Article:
I finished teaching last week Environmental psychology class. At the end of the course, I asked the students to share the biggest thing they took away from the course.
A common response was to realize how important the environment is and how little most of us think about changing the environment to promote our well-being. Being a researcher in this field, this is something I see a lot.
As 2023 draws to a close and we all think about our New Year’s resolutions for 2024, it might be worth taking a moment to carefully assess our environment and consider how changing our environment might be a more worthwhile goal than we think.
Source: Bill White/ Pexels
In class we talked about exploring the myriad benefits of a non-threatening natural environment. (The threat here is notable because, to quote a common question asked in seminars and speeches I have given, bears are not restorative.) I could spend an entire semester talking about the direct benefits of spending time in nature—enhanced cognitionemotional states, helping behaviorpro-environmental behavior, reduced aggressionand crimeimproved physical health, improved mental health, increased connection with others and the physical environment, less rumination, more thoughts about others, the list goes on and on.
yet, on average, we don’t spend much time in nature. Americans spend nearly 90 percent of their time indoors! From this, it seems reasonable to assume that we might underestimate the influence of time in nature on our well-being. In fact, some studies have shown exactly that (Nisbet & Zelenski, 2011). However, this is not the whole story.
Based on an analysis of some data that a colleague and I collected a few years ago, it seems that on average people have intuition that nature is useful to them in one way or another. The fact that we prefer natural environments over urban ones, and that this preference directly affects our mood (Meidenbauer et al., 2020), is further proof that we are not completely ignorant.
It may also be that individual differences are important. Based on the results of a class survey, my environmental psychology students demonstrated a higher level of feeling connected to nature than the average American. They also did a mini-replication of Nisbet and Zelenski (2011) and unlike that work, these students were fairly well calibrated about the emotional benefits they would get from a nature walk. This is consistent with the idea that people with a stronger connection to nature are more likely to seek interactions with nature and, as a consequence, may be more familiar with the benefits it brings.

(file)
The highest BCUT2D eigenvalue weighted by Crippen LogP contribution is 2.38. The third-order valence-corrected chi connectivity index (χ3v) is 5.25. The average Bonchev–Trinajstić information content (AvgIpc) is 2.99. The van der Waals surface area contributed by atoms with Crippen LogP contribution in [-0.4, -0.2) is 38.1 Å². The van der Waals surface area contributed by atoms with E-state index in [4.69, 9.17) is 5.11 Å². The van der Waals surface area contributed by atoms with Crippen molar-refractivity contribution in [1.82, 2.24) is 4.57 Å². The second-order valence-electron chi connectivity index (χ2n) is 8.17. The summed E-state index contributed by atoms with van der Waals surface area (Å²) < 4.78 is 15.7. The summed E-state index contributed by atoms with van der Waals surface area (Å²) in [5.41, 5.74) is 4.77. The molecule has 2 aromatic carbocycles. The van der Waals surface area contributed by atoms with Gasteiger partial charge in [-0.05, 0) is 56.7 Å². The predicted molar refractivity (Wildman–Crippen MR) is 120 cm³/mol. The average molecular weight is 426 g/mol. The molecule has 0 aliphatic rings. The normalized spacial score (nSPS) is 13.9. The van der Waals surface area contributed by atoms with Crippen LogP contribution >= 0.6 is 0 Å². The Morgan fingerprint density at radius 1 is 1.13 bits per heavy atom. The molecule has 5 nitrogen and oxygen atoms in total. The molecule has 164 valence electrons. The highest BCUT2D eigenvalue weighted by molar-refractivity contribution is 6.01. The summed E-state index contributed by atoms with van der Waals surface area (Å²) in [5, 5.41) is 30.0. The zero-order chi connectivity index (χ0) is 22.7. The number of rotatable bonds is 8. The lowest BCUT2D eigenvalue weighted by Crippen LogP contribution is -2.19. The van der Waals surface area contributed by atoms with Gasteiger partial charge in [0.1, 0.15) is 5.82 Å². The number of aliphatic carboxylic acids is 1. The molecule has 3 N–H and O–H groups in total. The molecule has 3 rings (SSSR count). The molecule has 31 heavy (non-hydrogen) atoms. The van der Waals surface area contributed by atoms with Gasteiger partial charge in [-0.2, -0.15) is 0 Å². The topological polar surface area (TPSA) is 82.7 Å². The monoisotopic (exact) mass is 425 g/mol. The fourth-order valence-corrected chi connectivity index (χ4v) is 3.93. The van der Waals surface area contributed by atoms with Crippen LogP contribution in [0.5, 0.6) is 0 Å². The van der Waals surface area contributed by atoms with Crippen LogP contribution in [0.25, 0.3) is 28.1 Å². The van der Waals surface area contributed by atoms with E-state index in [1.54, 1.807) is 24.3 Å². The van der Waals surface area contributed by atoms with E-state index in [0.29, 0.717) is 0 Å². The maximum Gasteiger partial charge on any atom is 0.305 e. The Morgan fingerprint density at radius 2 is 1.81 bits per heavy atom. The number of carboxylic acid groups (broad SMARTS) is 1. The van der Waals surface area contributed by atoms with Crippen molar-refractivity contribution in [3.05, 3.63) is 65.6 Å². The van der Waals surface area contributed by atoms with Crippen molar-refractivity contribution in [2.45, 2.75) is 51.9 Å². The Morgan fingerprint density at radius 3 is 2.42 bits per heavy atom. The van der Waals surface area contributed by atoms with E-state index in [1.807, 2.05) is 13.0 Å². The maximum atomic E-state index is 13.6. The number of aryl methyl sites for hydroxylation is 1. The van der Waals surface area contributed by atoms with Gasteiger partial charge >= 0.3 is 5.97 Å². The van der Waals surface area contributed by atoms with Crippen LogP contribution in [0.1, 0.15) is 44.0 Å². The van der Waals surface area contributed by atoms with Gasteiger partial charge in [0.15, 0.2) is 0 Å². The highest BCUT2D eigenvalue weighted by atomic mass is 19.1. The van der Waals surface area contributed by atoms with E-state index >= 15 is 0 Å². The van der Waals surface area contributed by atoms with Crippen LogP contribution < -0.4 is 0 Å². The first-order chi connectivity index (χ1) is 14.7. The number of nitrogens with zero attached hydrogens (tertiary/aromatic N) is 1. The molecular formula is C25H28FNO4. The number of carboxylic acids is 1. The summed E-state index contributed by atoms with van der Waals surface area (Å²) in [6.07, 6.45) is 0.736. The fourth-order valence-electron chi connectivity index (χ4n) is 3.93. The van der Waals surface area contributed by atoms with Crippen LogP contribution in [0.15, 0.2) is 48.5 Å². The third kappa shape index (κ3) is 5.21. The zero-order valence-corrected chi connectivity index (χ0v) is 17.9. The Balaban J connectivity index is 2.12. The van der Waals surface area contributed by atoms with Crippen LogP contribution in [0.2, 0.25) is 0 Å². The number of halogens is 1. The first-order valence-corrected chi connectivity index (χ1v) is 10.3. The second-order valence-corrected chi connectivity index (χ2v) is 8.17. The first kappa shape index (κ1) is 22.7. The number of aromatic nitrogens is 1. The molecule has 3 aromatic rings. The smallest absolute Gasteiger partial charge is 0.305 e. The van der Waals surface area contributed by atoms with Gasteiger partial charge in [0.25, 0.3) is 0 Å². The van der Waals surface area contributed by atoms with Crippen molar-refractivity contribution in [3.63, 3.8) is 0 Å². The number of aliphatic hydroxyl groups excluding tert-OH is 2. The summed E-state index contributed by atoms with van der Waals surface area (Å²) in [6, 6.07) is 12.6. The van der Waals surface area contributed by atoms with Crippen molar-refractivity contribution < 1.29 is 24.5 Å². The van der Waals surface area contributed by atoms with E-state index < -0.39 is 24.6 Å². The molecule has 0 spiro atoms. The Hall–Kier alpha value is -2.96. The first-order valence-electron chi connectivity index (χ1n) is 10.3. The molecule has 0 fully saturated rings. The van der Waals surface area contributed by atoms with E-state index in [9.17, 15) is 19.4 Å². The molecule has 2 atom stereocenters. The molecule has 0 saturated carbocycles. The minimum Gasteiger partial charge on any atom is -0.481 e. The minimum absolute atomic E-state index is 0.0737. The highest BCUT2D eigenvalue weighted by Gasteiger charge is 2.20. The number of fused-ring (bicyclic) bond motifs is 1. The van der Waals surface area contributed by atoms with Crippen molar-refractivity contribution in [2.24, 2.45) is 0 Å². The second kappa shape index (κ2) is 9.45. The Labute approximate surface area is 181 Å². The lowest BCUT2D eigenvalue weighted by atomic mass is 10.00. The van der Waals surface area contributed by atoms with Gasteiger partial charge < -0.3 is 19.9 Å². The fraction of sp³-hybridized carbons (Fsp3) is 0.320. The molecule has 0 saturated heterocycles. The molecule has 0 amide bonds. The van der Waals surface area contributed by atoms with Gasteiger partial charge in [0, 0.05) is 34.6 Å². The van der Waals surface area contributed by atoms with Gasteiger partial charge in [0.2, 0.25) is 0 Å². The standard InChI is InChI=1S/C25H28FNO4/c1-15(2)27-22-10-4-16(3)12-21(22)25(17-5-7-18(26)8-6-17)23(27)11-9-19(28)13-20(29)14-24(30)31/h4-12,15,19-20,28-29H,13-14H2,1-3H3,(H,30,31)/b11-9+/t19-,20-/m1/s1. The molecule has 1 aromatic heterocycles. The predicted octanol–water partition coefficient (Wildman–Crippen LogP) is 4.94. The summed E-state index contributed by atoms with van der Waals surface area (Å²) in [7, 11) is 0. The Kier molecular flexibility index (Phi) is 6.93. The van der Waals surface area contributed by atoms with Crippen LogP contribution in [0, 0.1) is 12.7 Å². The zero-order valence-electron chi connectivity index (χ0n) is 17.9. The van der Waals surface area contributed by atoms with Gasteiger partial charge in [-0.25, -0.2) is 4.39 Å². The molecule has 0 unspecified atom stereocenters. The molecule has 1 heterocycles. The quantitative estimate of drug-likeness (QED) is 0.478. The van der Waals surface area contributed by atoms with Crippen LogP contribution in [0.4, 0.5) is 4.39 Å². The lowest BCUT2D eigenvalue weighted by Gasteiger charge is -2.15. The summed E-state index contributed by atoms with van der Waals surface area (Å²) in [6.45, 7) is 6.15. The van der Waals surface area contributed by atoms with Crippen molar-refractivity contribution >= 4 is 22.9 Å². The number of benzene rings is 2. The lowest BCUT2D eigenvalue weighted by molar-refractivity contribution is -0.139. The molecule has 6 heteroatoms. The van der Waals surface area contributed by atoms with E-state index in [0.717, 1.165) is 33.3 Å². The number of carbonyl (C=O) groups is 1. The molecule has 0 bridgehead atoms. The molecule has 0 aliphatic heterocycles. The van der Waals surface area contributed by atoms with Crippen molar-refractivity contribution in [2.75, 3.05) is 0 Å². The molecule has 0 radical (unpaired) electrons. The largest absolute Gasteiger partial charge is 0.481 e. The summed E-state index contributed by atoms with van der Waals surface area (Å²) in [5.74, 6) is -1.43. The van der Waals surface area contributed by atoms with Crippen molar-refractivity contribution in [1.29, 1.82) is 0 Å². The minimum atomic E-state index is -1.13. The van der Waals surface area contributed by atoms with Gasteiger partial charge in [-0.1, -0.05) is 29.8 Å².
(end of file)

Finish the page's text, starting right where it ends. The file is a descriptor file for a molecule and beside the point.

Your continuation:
From this it can be argued that we seem to understand that our environment is somewhat important and that exposure to nature would be good for us (and some of us are more likely to understand this than others). Moreover, we usually don’t prioritize changing our immediate surroundings by adding plants or taking walks through natural spaces. And we definitely don’t often go for a walk in the park without a smartphone.
Based on recent research and my own experience as an instructor talking to students about these issues, I currently see two main obstacles. It is significant that for some there is minimal access to nature because of where they live, whether it is difficulties in getting to natural spaces or weather conditions that make going outside more of a challenge.
However, many of us have access to nature and do not take advantage of it. I would argue (and several fellow scientists agree) that even if we have some vague idea that it is good for us, the appeal of other means of recreation and leisure, such as endless entertainment devices and media, is extremely difficult to overcome.
So what should we do? Well, first, don’t blame yourself for not considering your surroundings more. We live in a world where we are increasingly disconnected from the natural world and connected to our devices. But can you think of ways to bring more nature, more objects that bring you joy (like art or photographs), into your home or work environment? For starters, could you try spending some time in a natural space (ideally, phone-free) at least once a week and see if you develop a better sense of how it affects you?
I think the fundamental realization we’re missing is that even small changes in our environment or modest exposure to restorative environments can affect us, and we don’t need a retreat into the wild to calm down and clear our heads. Furthermore, these experiences are likely to build over time, with more awareness of the ways our environment affects us, and increased investment of time in our well-being through restorative environments, we can move towards a healthier, happier version of ourselves. Small change and a pretty good resolution for 2024.
Nisbet EK, Zelenski JM. Underestimating nearby nature: Affective prediction errors blur the happy path to sustainability. Psychol Sci. 2011;22:1101-1106.
Meidenbauer KL, Stenfors CUD, Bratman GN, Gross JJ, Schertz KE, Choe KW, et al. Affective benefits of exposure to nature: what does nature have to do with it? J Environ Psychol. 2020;72:101498.